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The GOALS of the manufacturer and those of the distribution channel are often at odds. ...
The GOALS of the manufacturer and those of the distribution channel are often at odds.
The channel wants to focus on high-margin products and increase total sales, while manufacturers want channel partners to promote the whole line and increase market share for the manufacturer’s brands.
Channel partners want more autonomy and exclusive access to end users, while manufacturers want more control and their own access to end users.
Partnerships help resolve these issues by enabling both parties to focus on end users’ needs and agreeing on strategies that build shared profit across the entire channel.
Everyone has opinions about how best to segment and target channel partners. Ultimately the goal is dealer, distributor or customer loyalty but getting to that point often requires a variety of strategies.
This chart shows a classic segmentation of dealers or dealer reps:
New or low-performing reps who need simple onboarding strategies to support and engage their efforts.
Lower-middle performers who may need training to find their fit with your brand or products.
Higher-middle performers who have found a way to gain some momentum in your direction and should be rewarded for their efforts.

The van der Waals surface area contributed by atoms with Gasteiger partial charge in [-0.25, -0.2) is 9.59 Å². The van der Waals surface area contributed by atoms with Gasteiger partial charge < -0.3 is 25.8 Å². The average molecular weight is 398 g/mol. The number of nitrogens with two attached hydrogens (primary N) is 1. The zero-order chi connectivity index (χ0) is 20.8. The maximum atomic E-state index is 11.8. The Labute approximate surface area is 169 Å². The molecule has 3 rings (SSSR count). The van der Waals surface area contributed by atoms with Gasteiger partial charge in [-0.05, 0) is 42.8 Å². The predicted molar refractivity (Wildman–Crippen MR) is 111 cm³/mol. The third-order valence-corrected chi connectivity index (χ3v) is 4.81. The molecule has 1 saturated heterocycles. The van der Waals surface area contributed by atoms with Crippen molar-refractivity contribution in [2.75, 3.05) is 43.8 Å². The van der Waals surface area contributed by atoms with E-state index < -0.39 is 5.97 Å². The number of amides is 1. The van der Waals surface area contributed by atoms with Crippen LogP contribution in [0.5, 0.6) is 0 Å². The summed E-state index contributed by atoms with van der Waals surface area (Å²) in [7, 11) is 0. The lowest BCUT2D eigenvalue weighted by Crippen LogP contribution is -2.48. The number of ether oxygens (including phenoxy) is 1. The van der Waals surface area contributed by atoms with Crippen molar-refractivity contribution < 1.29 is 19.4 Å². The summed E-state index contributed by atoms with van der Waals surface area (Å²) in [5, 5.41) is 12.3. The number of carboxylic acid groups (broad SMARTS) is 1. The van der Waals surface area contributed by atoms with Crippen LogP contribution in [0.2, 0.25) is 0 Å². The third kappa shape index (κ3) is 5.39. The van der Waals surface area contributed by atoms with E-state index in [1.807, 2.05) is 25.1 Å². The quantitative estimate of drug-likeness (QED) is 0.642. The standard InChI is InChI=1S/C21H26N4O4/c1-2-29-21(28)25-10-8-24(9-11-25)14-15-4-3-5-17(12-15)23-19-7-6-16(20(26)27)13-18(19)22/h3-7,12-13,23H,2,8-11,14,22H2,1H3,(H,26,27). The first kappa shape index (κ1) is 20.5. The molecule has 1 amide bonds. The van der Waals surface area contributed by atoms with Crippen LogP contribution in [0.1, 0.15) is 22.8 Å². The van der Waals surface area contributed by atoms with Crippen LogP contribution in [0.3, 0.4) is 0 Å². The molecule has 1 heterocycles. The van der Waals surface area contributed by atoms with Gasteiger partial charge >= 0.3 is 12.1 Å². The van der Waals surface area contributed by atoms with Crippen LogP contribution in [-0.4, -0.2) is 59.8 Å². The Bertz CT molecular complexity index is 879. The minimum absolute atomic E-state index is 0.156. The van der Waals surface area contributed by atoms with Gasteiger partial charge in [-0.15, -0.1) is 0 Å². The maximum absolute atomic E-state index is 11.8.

Retaining top performing reps requires a mixture of all of these strategies, plus a healthy amount of recognition for their efforts.
High performing channel partners demonstrate a variety of characteristics:
They have clearly defined goals for representing your brand and selling your product.
They have the necessary knowledge and skills.
They are aware of how they stack up and how they can improve to meet their goals.
They are emotionally engaged with your brand.
They are focused on the right sales and marketing activities.
They understand the relationship needs to benefit both partners.
But what about the rest of your channel partners? You can reach out to middle performers and get them moving in your direction with a few simple strategies. But it all comes down to sharing common goals for success.
Shared goals can only be accomplished through strong business relationships that demonstrate:
A high level of trust
A common understanding of marketplace issues Joint business activities
Shared resources and best practices
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